The U.S. House on Thursday passed the first major energy legislation in nearly a decade, approving a bill that would, among other things, speed up natural gas exports and hasten the approval of natural gas pipelines.
Both of New Hampshire’s representatives in Congress — Republican Frank Guinta and Democrat Annie Kuster — are on record as voting in favor of the bill.
Opponents of the Northeast Energy Direct gas pipeline questioned the support for the bill by lawmakers who announced their opposition to the Kinder Morgan project on the same day they voted for the North American Energy Security and Infrastructure Act.
But Kuster said on Monday that her vote was a mistake, and that she had intended to vote “no” on the bill. She produced a copy of a statement for the Congressional record submitted immediately following the vote on Dec. 3.
“Congresswoman Kuster believes the NED pipeline is a bad deal for New Hampshire and does not believe the project serves the best interests of Granite Staters. That’s one of the many reasons she strongly opposes the North American Energy Security and Infrastructure Act,” said her chief of staff, Abby Curran Horrell.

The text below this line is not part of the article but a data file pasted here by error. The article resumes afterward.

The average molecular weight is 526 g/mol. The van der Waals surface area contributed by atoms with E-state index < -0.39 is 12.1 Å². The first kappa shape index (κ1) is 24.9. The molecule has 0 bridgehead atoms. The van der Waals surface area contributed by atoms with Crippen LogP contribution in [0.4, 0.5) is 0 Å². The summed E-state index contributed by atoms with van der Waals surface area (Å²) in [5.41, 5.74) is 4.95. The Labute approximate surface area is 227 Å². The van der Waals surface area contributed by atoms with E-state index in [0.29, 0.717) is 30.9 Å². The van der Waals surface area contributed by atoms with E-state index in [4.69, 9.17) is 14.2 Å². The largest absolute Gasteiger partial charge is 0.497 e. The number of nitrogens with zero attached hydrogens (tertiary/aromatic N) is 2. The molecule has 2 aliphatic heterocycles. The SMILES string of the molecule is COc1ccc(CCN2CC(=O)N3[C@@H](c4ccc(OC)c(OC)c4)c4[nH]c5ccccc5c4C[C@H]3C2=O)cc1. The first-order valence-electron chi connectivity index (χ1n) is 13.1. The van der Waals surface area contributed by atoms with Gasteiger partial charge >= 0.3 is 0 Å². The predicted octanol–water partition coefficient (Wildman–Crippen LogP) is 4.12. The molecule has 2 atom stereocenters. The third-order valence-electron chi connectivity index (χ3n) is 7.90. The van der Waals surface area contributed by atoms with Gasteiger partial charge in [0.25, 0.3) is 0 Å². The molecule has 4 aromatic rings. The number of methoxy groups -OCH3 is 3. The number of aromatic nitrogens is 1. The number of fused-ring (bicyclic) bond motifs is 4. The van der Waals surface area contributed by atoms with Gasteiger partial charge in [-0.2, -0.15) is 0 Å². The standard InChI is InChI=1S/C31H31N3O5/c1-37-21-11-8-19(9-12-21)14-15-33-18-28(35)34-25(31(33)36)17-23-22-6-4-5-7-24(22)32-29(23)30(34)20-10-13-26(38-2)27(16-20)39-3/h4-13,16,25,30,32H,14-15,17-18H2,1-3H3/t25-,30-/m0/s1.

Guinta confirmed his vote for the law, and said he sees no conflict with his opposition to the NED project.
“I support domestic energy expansion to wean ourselves off foreign oil and lower fuel costs here at home, while putting the proper protections in place for Granite Staters,” he said. “We still have many unanswered questions about how the Kinder Morgan pipeline would affect Merrimack and Londonderry.”
The bill, approved 249-174 in the House, ends a 40-year-old ban on crude oil exports, restricts the government’s ability to limit natural gas exports and hastens approval of natural gas pipelines across public lands.
President Obama has said he will veto the bill, which faces an uphill battle in the Senate.
This article was written by Dave Solomon from The New Hampshire Union Leader, Manchester and was legally licensed through the NewsCred publisher network.